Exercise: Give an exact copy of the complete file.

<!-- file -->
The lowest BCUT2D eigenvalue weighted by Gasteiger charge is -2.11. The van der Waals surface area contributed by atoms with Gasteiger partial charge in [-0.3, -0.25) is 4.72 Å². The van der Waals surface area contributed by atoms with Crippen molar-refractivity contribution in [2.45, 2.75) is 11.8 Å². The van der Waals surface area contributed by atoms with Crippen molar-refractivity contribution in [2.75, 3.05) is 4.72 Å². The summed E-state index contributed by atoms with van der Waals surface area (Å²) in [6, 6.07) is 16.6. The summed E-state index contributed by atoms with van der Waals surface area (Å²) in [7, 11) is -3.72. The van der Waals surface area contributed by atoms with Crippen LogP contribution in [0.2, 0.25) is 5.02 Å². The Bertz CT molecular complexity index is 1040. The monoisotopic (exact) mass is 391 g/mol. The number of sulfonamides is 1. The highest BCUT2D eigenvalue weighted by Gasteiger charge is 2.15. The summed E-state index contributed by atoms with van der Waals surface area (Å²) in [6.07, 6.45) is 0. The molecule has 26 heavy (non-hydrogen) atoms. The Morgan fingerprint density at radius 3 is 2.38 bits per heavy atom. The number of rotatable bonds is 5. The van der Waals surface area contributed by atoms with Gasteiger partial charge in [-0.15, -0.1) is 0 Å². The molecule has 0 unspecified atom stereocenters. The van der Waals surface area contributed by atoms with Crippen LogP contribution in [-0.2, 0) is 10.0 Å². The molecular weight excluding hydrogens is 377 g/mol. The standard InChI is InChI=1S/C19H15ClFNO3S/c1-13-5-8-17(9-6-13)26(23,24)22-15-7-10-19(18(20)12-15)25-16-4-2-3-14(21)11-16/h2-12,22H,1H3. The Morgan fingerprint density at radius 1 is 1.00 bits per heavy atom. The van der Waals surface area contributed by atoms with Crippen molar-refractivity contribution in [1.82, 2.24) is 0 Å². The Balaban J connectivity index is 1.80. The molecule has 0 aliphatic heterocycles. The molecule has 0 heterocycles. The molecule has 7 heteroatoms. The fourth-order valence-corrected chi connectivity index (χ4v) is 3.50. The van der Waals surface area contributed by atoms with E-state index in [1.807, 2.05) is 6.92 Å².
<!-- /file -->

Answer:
The lowest BCUT2D eigenvalue weighted by Gasteiger charge is -2.11. The van der Waals surface area contributed by atoms with Gasteiger partial charge in [-0.3, -0.25) is 4.72 Å². The van der Waals surface area contributed by atoms with Crippen molar-refractivity contribution in [2.45, 2.75) is 11.8 Å². The van der Waals surface area contributed by atoms with Crippen molar-refractivity contribution in [2.75, 3.05) is 4.72 Å². The summed E-state index contributed by atoms with van der Waals surface area (Å²) in [6, 6.07) is 16.6. The summed E-state index contributed by atoms with van der Waals surface area (Å²) in [7, 11) is -3.72. The van der Waals surface area contributed by atoms with Crippen LogP contribution in [0.2, 0.25) is 5.02 Å². The Bertz CT molecular complexity index is 1040. The monoisotopic (exact) mass is 391 g/mol. The number of sulfonamides is 1. The highest BCUT2D eigenvalue weighted by Gasteiger charge is 2.15. The summed E-state index contributed by atoms with van der Waals surface area (Å²) in [6.07, 6.45) is 0. The molecule has 26 heavy (non-hydrogen) atoms. The Morgan fingerprint density at radius 3 is 2.38 bits per heavy atom. The number of rotatable bonds is 5. The van der Waals surface area contributed by atoms with Gasteiger partial charge in [-0.15, -0.1) is 0 Å². The molecule has 0 unspecified atom stereocenters. The van der Waals surface area contributed by atoms with Crippen LogP contribution in [-0.2, 0) is 10.0 Å². The molecular weight excluding hydrogens is 377 g/mol. The standard InChI is InChI=1S/C19H15ClFNO3S/c1-13-5-8-17(9-6-13)26(23,24)22-15-7-10-19(18(20)12-15)25-16-4-2-3-14(21)11-16/h2-12,22H,1H3. The Morgan fingerprint density at radius 1 is 1.00 bits per heavy atom. The van der Waals surface area contributed by atoms with Crippen molar-refractivity contribution in [1.82, 2.24) is 0 Å². The Balaban J connectivity index is 1.80. The molecule has 0 aliphatic heterocycles. The molecule has 0 heterocycles. The molecule has 7 heteroatoms. The fourth-order valence-corrected chi connectivity index (χ4v) is 3.50. The van der Waals surface area contributed by atoms with E-state index in [1.807, 2.05) is 6.92 Å².